Ben Stiller, Christine Taylor, and Milla Jovovich take us inside the making of a hilarious—and dare we say, prescient—classic…
Critics hated Zoolander. The Washington Post described it as “a one-joke movie,” while Time Out wrote that it was “a vanity comedy that fails at every level.” Audiences at the time weren’t much hotter on the flick; the film earned only $15 million during its opening weekend, just about half of its production budget. Many millions of Blue Steel references and I think I’m getting the black lung, Pop jokes later, that’s all a little hard to imagine. Certainly timing was a factor: the Ben Stiller-led satire hit theaters just two weeks after 9/11. “It was such a hard time with comedy,” recalls actress Christine Taylor, who played the investigatory journalist-turned love interest, Matilda. “Laughing might be a remedy in the moment, but the truth of the matter is, people weren’t ready.”
Stiller agrees. “It was a weird time,” he admits, speaking over the phone for the film’s 20th anniversary. So how did a middling box office performer become written in stone in the American comedy canon? Wouldn’t it have been just as easy for the public to forget it en masse? In the two decades since its release, the over-the-top fashion world sting has only become more timely, a preamble to the selfie generation that no one saw coming. Stiller, Taylor, and other members of the cast and crew help us trace its path.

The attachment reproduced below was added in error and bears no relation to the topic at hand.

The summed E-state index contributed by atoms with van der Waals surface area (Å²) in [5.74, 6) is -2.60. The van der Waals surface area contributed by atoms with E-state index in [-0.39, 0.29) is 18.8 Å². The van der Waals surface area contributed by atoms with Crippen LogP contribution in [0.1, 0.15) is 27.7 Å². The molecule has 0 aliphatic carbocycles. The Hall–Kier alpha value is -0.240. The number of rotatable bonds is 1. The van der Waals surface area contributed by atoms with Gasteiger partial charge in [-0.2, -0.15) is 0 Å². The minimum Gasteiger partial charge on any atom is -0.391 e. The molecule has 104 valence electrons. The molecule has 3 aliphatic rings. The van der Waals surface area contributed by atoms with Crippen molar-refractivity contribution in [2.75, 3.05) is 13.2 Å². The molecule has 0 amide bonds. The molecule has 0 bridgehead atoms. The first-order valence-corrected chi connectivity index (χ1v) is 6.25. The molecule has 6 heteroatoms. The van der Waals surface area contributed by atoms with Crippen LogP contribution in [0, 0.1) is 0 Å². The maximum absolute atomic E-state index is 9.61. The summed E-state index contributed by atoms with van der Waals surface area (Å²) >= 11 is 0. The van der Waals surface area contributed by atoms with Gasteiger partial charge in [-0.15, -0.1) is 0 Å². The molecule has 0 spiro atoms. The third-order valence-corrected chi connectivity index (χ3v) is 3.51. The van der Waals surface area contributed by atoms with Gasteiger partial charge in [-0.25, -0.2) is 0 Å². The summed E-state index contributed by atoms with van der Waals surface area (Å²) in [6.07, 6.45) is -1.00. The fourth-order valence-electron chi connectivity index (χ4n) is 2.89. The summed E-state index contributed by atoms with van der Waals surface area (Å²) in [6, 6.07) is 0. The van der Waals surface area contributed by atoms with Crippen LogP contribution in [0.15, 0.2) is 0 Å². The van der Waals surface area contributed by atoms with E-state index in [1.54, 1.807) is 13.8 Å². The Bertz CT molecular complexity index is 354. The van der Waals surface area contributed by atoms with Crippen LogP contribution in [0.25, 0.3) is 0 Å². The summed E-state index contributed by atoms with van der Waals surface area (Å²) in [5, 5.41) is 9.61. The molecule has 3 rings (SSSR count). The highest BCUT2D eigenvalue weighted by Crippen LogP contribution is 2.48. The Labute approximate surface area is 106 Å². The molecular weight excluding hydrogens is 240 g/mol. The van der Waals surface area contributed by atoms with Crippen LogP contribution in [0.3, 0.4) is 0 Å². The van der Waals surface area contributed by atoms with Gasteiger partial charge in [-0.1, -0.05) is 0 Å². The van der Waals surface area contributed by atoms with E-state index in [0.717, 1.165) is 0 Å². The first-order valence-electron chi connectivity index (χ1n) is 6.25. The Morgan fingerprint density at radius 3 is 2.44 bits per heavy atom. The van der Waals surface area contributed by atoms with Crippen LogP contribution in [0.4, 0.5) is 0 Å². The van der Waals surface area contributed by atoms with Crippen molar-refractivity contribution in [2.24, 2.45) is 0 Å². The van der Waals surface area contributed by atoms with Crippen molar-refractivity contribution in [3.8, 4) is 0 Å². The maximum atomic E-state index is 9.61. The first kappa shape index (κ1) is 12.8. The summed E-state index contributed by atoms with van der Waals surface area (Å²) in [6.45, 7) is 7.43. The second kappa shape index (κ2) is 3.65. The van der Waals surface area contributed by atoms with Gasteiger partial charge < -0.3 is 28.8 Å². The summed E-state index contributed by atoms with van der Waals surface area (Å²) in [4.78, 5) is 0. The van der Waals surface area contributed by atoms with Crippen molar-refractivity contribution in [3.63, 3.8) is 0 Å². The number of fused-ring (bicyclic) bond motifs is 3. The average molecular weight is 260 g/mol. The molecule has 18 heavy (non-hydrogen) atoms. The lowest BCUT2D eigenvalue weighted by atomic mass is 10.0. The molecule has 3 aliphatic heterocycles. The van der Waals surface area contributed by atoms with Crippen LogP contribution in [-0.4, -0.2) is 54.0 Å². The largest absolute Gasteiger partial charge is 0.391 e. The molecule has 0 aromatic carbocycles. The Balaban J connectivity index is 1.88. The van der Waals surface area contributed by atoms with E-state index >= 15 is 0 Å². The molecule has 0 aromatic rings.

It was for the 1996 VH1 Fashion Awards that Stiller first invented the dim-witted male model persona of Derek Zoolander. By the time it moved from bit to full-length feature, a plot had developed whereby his character would be enlisted by an evil fashion designer named Mugatu (played by Will Ferrell) to star in a campaign that is actually a secret ploy to assassinate the Prime Minister of Malaysia. Alongside Stiller, Ferrell, and Taylor, rounding out the main cast were Owen Wilson as the “so hot right now” hipster model Hansel and Milla Jovovich as Mugatu’s snide henchperson, Katinka. Just as stacked was the roster of cameos: David Bowie, Billy Zane, James Marsden, Jon Voight, Vince Vaughn, Alexander Skarsgård, and more all managed to appear.
It’s nearly impossible to picture any of these roles in the hands of other actors, now, but many had other names attached at one point. Wilson was always Stiller’s first choice for who he wanted to play Hansel, but when it looked like he wouldn’t be available to shoot, they were forced to hold auditions. “The only one that I remember clearly was a young Jake Gyllenhaal doing this wide-eyed version of Hansel that was really funny,” recalls Stiller. He adds another revelation: “Andy Dick was supposed to play Mugatu,” but the comedian wasn’t available because he was working on a sitcom. “Now it’s impossible for me to picture anybody but Will doing it,” says Stiller.